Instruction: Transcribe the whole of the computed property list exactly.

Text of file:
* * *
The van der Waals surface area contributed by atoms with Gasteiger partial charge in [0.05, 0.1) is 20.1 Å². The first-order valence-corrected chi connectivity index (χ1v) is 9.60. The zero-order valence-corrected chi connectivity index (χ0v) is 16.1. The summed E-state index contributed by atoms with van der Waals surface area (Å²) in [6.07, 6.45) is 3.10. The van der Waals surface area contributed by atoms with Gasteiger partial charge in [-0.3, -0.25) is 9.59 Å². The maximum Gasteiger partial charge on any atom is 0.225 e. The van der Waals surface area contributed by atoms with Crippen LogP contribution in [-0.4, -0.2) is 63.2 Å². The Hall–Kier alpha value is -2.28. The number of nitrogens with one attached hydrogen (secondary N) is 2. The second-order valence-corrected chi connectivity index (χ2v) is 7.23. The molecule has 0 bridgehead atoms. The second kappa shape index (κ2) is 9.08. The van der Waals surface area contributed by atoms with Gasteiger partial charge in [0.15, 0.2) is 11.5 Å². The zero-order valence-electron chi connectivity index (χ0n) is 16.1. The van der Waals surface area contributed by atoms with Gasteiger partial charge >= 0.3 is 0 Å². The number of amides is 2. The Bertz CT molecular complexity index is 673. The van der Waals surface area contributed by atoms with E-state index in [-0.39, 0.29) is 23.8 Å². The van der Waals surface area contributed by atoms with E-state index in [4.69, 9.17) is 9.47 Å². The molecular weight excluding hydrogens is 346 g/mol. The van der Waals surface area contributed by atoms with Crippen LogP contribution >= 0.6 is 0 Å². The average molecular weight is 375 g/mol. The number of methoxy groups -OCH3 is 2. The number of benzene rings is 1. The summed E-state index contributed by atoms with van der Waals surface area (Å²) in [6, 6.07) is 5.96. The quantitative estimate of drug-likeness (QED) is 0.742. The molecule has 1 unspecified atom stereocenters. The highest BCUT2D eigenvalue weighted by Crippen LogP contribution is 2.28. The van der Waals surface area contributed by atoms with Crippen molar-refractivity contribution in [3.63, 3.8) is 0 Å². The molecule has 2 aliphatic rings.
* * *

The van der Waals surface area contributed by atoms with Gasteiger partial charge in [0.05, 0.1) is 20.1 Å². The first-order valence-corrected chi connectivity index (χ1v) is 9.60. The zero-order valence-corrected chi connectivity index (χ0v) is 16.1. The summed E-state index contributed by atoms with van der Waals surface area (Å²) in [6.07, 6.45) is 3.10. The van der Waals surface area contributed by atoms with Gasteiger partial charge in [-0.3, -0.25) is 9.59 Å². The maximum Gasteiger partial charge on any atom is 0.225 e. The van der Waals surface area contributed by atoms with Crippen LogP contribution in [-0.4, -0.2) is 63.2 Å². The Hall–Kier alpha value is -2.28. The number of nitrogens with one attached hydrogen (secondary N) is 2. The second-order valence-corrected chi connectivity index (χ2v) is 7.23. The molecule has 0 bridgehead atoms. The second kappa shape index (κ2) is 9.08. The van der Waals surface area contributed by atoms with Gasteiger partial charge in [0.15, 0.2) is 11.5 Å². The zero-order valence-electron chi connectivity index (χ0n) is 16.1. The van der Waals surface area contributed by atoms with Gasteiger partial charge >= 0.3 is 0 Å². The number of amides is 2. The Bertz CT molecular complexity index is 673. The van der Waals surface area contributed by atoms with E-state index in [-0.39, 0.29) is 23.8 Å². The van der Waals surface area contributed by atoms with E-state index in [4.69, 9.17) is 9.47 Å². The molecular weight excluding hydrogens is 346 g/mol. The van der Waals surface area contributed by atoms with Crippen LogP contribution >= 0.6 is 0 Å². The average molecular weight is 375 g/mol. The number of methoxy groups -OCH3 is 2. The number of benzene rings is 1. The summed E-state index contributed by atoms with van der Waals surface area (Å²) in [6, 6.07) is 5.96. The quantitative estimate of drug-likeness (QED) is 0.742. The molecule has 1 unspecified atom stereocenters. The highest BCUT2D eigenvalue weighted by Crippen LogP contribution is 2.28. The van der Waals surface area contributed by atoms with Crippen molar-refractivity contribution in [3.63, 3.8) is 0 Å². The molecule has 2 aliphatic rings.